My contentment with my boobs has many reasons. For one, I’m self conscious of my slenderness insofar as it affects my ability to give good hugs; I worry about causing others discomfort with my boniness. I’ve been told this is a ridiculous concern. Yet because tight hugs with flatter-chested folks can hurt me (hold on, nips!), I’m thankful I bring a little softness to my hugs.

Another reason I’m pleased with my chest: I got my nipples pierced last May and I feel like a champion with my barbells. The piercings make me want to go topless more often, but alas, it’s cold and location doesn’t always invite that. I almost wish I had already been pierced when I sat topless in front of my university’s library last March. At some point, I’ll have to do a piercing update in a non-university setting. Still a fan of posing with a topless magazine in a grocery store. Shock and awe, Les.

When I think about having a completely flat chest, I’m unsettled. I like what I’ve got and don’t think a flat chest should signify androgyny. Why is it that no boobs is gender neutral?  This measure of androgyny is male-normative and decidedly less inclusive of communities with curvier/larger bodies. I’m not cisgender and I should not have to do anything to my chest for that to be more evident.

There are countless transgender experiences and it should be noted that a person doesn’t have to experience discomfort with the parts they were born with to be transgender. Regardless of whether a person is a trans man, trans woman, nonbinary, etc, they do not need to change their body or feel compelled to do so if they don’t want to. A man deserves to feel happy with his breasts and vulva if he wants to; he’s no less a man. Neither is a woman any less a woman if she has a penis. Similarly, genderqueer, genderfluid, and agender individuals deserve to have their identities honored regardless of the genders they were assigned at birth and the ways they prefer to present themselves.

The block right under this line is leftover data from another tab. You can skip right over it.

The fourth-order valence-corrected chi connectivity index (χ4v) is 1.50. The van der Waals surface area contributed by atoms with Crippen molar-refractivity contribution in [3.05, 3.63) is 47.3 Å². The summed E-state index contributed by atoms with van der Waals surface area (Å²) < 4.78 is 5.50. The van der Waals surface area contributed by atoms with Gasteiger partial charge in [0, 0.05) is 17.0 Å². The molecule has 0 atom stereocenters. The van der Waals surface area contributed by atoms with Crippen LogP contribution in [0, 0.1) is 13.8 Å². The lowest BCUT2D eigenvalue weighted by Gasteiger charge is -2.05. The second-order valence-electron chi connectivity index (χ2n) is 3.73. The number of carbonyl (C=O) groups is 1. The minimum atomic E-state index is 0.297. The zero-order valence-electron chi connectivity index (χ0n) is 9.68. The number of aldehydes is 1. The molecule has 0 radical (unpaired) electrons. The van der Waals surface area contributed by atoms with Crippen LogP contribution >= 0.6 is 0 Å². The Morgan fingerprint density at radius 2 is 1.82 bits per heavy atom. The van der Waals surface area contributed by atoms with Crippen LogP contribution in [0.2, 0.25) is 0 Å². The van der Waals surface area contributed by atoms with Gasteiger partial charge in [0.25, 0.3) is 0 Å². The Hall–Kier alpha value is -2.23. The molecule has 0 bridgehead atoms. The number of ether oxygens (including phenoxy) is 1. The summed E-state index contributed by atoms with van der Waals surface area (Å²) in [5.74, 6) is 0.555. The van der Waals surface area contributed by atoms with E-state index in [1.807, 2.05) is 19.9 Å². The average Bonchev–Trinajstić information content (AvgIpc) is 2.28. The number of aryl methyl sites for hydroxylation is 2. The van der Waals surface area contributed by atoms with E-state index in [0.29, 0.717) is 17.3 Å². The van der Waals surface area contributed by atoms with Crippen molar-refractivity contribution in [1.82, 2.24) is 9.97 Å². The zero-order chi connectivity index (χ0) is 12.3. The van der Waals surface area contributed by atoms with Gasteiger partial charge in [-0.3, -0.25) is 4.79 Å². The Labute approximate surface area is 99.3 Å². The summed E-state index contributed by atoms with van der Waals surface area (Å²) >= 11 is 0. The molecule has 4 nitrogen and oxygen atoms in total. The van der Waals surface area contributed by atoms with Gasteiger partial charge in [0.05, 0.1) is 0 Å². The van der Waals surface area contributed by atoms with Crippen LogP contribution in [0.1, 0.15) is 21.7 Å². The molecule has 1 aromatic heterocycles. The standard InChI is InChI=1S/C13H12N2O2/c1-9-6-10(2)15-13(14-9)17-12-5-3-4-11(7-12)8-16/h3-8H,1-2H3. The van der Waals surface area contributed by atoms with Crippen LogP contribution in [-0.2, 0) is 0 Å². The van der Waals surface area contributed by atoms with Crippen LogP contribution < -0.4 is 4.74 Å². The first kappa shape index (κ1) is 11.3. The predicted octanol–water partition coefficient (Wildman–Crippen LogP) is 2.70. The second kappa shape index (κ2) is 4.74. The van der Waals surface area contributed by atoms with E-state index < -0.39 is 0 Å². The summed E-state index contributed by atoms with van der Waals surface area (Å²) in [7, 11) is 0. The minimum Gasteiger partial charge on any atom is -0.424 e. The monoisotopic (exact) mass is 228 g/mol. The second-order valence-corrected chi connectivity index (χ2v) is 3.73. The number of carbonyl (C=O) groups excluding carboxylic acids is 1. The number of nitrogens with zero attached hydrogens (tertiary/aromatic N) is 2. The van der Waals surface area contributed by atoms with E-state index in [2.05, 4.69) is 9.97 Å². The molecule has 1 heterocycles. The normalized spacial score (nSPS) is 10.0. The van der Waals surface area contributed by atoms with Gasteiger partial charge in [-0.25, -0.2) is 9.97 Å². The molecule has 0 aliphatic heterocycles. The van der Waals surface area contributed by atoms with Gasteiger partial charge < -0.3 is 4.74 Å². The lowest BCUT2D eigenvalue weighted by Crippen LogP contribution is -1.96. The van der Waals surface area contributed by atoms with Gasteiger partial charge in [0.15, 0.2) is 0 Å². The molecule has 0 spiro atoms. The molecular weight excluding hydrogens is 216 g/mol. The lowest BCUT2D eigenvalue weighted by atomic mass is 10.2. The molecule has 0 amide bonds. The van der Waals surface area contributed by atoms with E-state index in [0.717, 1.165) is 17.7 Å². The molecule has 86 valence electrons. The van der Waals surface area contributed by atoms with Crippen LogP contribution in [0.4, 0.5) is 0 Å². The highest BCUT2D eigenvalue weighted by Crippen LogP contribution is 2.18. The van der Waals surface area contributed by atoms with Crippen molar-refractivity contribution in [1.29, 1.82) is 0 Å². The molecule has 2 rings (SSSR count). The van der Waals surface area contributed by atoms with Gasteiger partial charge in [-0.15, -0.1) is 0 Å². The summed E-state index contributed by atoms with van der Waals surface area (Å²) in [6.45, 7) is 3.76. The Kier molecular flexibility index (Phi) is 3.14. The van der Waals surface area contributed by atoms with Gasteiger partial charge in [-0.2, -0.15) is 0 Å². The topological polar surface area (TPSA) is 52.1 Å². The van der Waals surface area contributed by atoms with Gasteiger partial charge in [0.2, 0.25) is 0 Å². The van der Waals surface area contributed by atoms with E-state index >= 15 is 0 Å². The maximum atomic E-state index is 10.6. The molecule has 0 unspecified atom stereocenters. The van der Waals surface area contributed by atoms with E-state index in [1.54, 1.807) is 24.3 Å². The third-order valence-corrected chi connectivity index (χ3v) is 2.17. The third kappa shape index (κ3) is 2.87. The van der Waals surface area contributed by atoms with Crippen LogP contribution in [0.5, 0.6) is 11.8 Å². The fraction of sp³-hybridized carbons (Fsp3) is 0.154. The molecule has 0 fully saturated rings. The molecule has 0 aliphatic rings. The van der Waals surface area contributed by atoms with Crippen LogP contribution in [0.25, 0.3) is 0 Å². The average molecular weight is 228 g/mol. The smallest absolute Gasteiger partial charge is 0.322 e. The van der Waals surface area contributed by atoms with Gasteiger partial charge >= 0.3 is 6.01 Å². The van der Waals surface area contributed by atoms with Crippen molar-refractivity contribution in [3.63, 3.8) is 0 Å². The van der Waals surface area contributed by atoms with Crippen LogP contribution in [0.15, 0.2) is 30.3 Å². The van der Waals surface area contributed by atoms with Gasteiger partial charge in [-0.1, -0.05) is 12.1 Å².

There are many reasons why a person may or may not choose to bind or pad their chest or undergo top surgery. Emotional and physical health reasons, as well as financial.

Marsha P. Johnson, Sylvia Rivera and others marching (via masstpc.org)

You and countless other trans individuals, especially drag queens and drag kings like Peaches and Jess Goldberg in your Stone Butch Blues, were regularly arrested in bars and brutalized for not wearing enough pieces of men’s or women’s clothing in the 1960s. You and Jess both refused to conform. And while the memory of Stonewall has been coopted by the mainstream white, cis, gay and lesbian movement, it was gender outlaws who led the Stonewall Rebellion in late June of 1969. Miss Major, Marsha P. Johnson, and Sylvia Rivera, black and Puerto Rican trans women, queens of themselves, led the fight. So many queers today owe our thanks and much of our wellbeing to their refusal to desist.

In my own way, in my own gender outlaw identity, I refuse to conform to the shame or sexualizing society puts on women and breasted folks for having breasts and I reject the notion that having breasts makes me less nonbinary or queer. I owe this love and fight to the gender outlaws who have been erased by both mainstream culture and mainstream LGB(T!) movements, and to my nine year-old self looking for assurance that my bare-chested joy was natural and okay. I’ll break my own city ordinances and social norms at times, come what may.


*For the record, I scrutinized my boobs for months afterward and eventually ceased noticing any unevenness. Maybe the binder just brought it out of me. Either way, what’s it matter?

About Emily

Emily Gritz (who goes by Emily or Gritz) is a writer and book bartender in Portland, Oregon.


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7 thoughts on “Featured Voices: Boobed and Not-So-Dangerous

  1. I tried binding on and off for several months. While I love the way my body looks in a binder and the clothes I can wear over it, I hate the way it feels. Feeling all compressed like that makes me feel super stressed and anxious and like I don’t fit in the world. Also, I’ve always loved my breasts and, interestingly enough, I like them EVEN MORE since I started taking T. I think something to do with feeling more balanced with my gender. So I can relate to this SO MUCH: ” I like what I’ve got and don’t think a flat chest should signify androgyny. Why is it that no boobs is gender neutral? This measure of androgyny is male-normative and decidedly less inclusive of communities with curvier/larger bodies. I’m not cisgender and I should not have to do anything to my chest for that to be more evident.”